FH: And were you living by yourself at the time?
Kris: I was staying with my sister then. So yeah, it just happened really fast. They told me it was one thing. The next thing you know, I went to get a CAT scan and they were like you have a mass on your lung, we have to get you surgery to find out what it is, take the mass out. They said it’s the size of a quarter, the mass. I had the surgery and they actually said it was good news. You have non-Hodgkin’s lymphoma. I was like, “that’s good news?” But that’s one of the more curable cancers – it could have been worse.
FH: What were the steps of things that happened in terms of them figuring out the diagnosis?
Kris: They gave me all types of tests on my breathing. I was breathing fine. So that’s when they were like we can’t find out what’s wrong so we’re just going to give you a CAT scan.
FH: What did you find out after that, once everything cleared up?
Kris: When they told me to come in so I could get the results of the CAT scan, that’s when I was told that I had to get surgery.
FH: Before your diagnosis, what did you know about cancer? Did you understand everything people were talking about? How did that work when you were actually communicating with the doctors and hospital staff?
Kris: Well, I didn’t know much about cancer at the time. They told me it’s very curable — I think they said like over 90 percent. So right then and there I was like, ‘All right, I’m going to beat this.’ My family were the ones who were sad and crying but I told them to hold their heads up. But yeah, I didn’t know much about it. The thing I did know is that my grandmother had it.
FH: She had the same type?
Kris: She had the same type and she beat it. She passed soon after that because she had it when she was older. I guess her being drained from going back and forth to the hospital and all of that like that’s probably what I would say caused her death, but not the non-Hodgkin’s lymphoma.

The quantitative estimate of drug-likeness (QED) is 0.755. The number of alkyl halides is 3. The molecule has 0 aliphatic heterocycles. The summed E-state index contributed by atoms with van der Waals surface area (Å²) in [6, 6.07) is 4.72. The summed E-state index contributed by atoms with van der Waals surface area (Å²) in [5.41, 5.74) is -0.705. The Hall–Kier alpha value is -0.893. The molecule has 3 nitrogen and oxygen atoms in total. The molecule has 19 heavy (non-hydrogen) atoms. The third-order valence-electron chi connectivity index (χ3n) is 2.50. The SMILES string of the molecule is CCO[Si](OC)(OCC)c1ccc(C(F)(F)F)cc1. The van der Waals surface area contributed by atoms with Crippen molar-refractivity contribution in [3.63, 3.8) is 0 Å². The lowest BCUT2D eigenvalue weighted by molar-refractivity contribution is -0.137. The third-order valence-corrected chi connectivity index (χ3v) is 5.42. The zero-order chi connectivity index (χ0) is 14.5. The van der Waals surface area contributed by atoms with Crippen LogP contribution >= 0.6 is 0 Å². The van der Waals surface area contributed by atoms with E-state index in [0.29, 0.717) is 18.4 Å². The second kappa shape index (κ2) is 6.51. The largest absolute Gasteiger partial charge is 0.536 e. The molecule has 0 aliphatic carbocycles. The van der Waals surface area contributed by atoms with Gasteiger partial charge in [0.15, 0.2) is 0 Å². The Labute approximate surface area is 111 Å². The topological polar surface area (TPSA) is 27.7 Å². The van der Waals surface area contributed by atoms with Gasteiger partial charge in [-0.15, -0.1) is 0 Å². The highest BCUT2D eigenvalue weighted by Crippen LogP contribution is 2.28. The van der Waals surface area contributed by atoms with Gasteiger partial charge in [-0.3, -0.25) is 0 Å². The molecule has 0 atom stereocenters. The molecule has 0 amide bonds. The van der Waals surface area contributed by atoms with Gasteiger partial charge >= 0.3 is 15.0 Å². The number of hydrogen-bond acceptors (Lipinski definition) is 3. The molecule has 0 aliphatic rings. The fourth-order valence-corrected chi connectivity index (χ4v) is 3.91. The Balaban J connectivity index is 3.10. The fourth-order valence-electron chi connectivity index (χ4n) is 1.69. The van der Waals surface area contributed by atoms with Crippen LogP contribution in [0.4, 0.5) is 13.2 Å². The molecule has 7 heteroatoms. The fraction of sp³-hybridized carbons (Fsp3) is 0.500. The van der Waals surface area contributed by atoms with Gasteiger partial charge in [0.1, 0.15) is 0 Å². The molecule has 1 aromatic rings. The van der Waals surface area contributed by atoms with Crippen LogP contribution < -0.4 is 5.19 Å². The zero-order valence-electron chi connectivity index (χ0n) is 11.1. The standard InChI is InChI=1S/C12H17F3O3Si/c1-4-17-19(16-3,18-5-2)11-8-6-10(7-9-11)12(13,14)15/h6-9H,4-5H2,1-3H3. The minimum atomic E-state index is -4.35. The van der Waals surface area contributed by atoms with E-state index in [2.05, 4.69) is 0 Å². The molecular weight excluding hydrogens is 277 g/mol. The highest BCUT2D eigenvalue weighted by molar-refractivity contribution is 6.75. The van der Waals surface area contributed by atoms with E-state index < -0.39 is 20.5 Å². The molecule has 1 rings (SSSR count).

FH: How was your family around this time? How was your support system?
Kris: I got close to my stepmom because of this — her and my dad would come out often. My dad and my mom would switch days with me. My mom would come one day and stay like the whole day. And my dad would come the next and stay the day. And that actually made my mom and my dad closer again too. But yeah, at first it was sad but once they saw me holding up and hearing all the good things from the doctors, they were okay.
FH: What was the recovery process like and how did that work?
Kris: Well I had the surgery, then I think I started getting chemo like maybe the next week. The chemo, that was bad. I’m not going to lie, I hated the chemo.
FH: What was horrible about the chemo?
Kris: In the beginning, I would get the chemo on a Thursday. I would be good Friday. I would be good Saturday. But then Sunday, it just all hit me. So Sunday, Monday, Tuesday, Wednesday, I’m sick, crazy. And then Thursday, I wake up and have to get chemo again. There are a lot of things wrong with the chemo. The taste it leaves in your mouth, I lost my hair. I also have a port, still have it in my chest, the port-a-cath. And it’s just depressing, sitting in the chair, seeing other people get it. You get it. I hate it.
FH: How long would you sit for chemo typically?